This part of Pepi's rule may not have been any less troubled than his early reign, as Kanawati conjectures that Pepi faced yet another conspiracy against him, in which his vizier Rawer could have been involved. To support his theory, Kanawati observes that Rawer's image in his tomb has been desecrated, with his name, hands and feet chiselled off, while this same tomb is dated to the second half of Pepi's reign on stylistic grounds.[38] Kanawati further posits that the conspiracy may have aimed at having someone else designated heir to the throne at the expense of Merenre. Consequently to the failure of this conspiracy, Pepi I would have taken the drastic step of crowning Merenre during his own reign, thereby creating the earliest documented coregency of the history of Egypt.[38] That such a coregency did indeed take place is indirectly supported by a gold pendant bearing the names of both Pepi I and Merenre I as kings, an inscription mentioning king Merenre in Hatnub which suggests that he counted his years of reign starting at some point during his father's reign and the copper statues of Hierakonpolis, discussed below.[35]

Building activities

Smaller copper statue representing Merenre or a young Pepi I, from Hierakonpolis

Pepi I built extensively throughout Egypt, so much so that the Egyptologist Flinders Petrie considered in 1900 that "this king has left more monuments, large and small, than any other ruler before the Twelfth Dynasty".[32] Pepi's building efforts were mostly devoted to local cults[39] and royal Ka chapels,[40] seemingly with the objective of affirming the king's stature and presence in the provinces.[41]

In Dendera, where a fragmentary statue of a seated Pepi I has been uncovered,[42] Pepi restored the temple complex to the goddess Hathor.[43] In Abydos,[44] he built a small rock cut chapel dedicated to the local god Khenti-Amentiu,[45] where he is referred to as "Pepi, Son of Hathor of Dendera".[46] In the same locality Pepi might also have had a small Ka-chapel built for himself.[47][48] Such chapels comprised one or more chambers for the bringing of offerings dedicated to the cult of the Ka of a deceased or of the king.[49] Like his father Teti, Pepi had such a chapel built in Bubastis,[50] in the Nile Delta region, as well as another one built in Hierakonpolis[51][52] in Upper Egypt. A further chapel might have existed in Elkab where rock inscriptions refer to his funerary cult.[53] Yet more Ka chapels of Pepi have been also found in Memphis, Zawyet el-Meytin, Assiut and Nagada.[40] All of these chapels were likely peripheral to larger temples hosting extensive cult activities,[54] for example that at Bubastis was peripheral to the main Old Kingdom temple dedicated to the goddess Bastet,[52] while that at Abydos was likely next to the temple of Khenti-Amentiu.[55]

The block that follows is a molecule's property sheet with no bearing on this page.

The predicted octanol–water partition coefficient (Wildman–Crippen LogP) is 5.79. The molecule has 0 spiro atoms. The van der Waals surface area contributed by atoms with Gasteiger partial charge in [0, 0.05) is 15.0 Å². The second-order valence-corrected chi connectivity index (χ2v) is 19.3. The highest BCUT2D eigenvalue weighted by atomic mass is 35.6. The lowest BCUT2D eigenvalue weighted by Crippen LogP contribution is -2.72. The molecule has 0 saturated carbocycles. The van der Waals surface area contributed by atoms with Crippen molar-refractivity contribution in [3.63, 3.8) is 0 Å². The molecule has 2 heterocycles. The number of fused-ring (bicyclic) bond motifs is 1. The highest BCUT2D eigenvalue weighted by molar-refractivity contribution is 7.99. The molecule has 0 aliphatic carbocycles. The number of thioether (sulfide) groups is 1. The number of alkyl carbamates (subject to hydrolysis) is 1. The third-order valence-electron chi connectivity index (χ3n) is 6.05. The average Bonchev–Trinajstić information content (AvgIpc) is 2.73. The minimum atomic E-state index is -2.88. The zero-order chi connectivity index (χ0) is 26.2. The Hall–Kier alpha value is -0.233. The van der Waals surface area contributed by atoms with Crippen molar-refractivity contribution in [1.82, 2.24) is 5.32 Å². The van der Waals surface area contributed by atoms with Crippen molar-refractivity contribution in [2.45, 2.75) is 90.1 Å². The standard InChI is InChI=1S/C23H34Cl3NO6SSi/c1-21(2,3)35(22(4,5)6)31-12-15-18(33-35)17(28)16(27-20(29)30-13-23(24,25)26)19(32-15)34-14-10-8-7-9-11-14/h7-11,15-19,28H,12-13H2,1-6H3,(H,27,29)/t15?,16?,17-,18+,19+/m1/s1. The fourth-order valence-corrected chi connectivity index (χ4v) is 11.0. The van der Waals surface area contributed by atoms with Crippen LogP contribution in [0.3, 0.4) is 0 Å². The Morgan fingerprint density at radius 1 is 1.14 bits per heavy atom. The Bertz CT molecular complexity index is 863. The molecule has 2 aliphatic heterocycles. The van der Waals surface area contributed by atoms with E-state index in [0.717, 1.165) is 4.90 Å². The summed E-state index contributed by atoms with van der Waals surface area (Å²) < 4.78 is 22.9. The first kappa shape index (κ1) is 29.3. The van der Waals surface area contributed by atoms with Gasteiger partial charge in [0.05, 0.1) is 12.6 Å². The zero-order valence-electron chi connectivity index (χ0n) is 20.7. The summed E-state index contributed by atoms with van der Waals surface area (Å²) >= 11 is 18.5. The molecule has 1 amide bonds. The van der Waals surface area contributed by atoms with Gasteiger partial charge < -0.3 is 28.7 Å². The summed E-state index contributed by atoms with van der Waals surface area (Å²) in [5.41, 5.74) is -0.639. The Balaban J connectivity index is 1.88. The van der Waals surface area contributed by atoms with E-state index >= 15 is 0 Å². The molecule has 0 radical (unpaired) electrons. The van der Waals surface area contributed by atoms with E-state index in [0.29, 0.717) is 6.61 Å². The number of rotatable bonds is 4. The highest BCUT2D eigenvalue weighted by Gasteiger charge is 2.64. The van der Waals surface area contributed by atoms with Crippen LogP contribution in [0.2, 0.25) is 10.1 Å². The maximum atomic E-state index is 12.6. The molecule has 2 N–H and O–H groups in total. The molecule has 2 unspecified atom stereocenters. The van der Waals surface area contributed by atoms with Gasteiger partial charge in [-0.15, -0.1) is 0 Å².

Beneath the floor of Hierakonpolis chapel, in an underground store, James Quibell uncovered a statue of king Khasekhemwy of the Second Dynasty, a terracota lion cub made during the Thinite era,[56] a golden mask representing Horus and two copper statues.[57] These statues, originally fashioned by hammering plates of copper over a wooden base[57][58] had been disassembled and placed inside one another then sealed with a thin layer of engraved copper bearing the titles and names of Pepi I "on the first day of the Heb Sed" feast.[56] The two statues were symbolically "trampling underfoot the Nine bows"—the ennemies of Egypt—a stylized representation of Egypt's conquered foreign subjects.[12] While the identity of the larger adult figure as Pepi I is revealed by the inscription, the identity of the smaller statue showing a younger person remains unresolved.[56] The most common hypothesis among Egyptologists is that the young man shown is Merenre:[52] "who was publicly associated as his father's successor on the occasion of the Jubilee [the Heb Sed feast]. The placement of his copper effigy inside that of his father would therefore reflect the continuity of the royal succession and the passage of the royal sceptre from father to son before the death of the pharaoh could cause a dynastic split."[59] Alternatively, Bongioanni and Croce have also proposed that the smaller statue may represent "a more youthful Pepy I, reinvigorated by the celebration of the Jubilee ceremonies."[60]